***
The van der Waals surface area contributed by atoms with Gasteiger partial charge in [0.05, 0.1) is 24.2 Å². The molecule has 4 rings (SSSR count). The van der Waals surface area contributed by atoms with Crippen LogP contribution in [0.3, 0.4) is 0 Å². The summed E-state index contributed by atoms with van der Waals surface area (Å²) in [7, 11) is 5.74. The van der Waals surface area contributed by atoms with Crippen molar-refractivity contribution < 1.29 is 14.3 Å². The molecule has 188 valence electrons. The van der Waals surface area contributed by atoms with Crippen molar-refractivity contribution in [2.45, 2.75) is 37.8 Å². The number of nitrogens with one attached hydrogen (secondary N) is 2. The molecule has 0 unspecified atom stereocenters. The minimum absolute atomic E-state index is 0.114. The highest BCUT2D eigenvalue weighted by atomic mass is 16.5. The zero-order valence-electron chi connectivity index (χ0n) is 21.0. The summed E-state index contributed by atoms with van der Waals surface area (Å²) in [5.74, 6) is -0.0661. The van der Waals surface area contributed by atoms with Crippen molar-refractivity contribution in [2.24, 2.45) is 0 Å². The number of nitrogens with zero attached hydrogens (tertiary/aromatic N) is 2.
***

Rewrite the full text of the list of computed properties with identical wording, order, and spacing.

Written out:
The van der Waals surface area contributed by atoms with Gasteiger partial charge in [0.05, 0.1) is 24.2 Å². The molecule has 4 rings (SSSR count). The van der Waals surface area contributed by atoms with Crippen LogP contribution in [0.3, 0.4) is 0 Å². The summed E-state index contributed by atoms with van der Waals surface area (Å²) in [7, 11) is 5.74. The van der Waals surface area contributed by atoms with Crippen molar-refractivity contribution < 1.29 is 14.3 Å². The molecule has 188 valence electrons. The van der Waals surface area contributed by atoms with Crippen molar-refractivity contribution in [2.45, 2.75) is 37.8 Å². The number of nitrogens with one attached hydrogen (secondary N) is 2. The molecule has 0 unspecified atom stereocenters. The minimum absolute atomic E-state index is 0.114. The highest BCUT2D eigenvalue weighted by atomic mass is 16.5. The zero-order valence-electron chi connectivity index (χ0n) is 21.0. The summed E-state index contributed by atoms with van der Waals surface area (Å²) in [5.74, 6) is -0.0661. The van der Waals surface area contributed by atoms with Crippen molar-refractivity contribution in [2.24, 2.45) is 0 Å². The number of nitrogens with zero attached hydrogens (tertiary/aromatic N) is 2.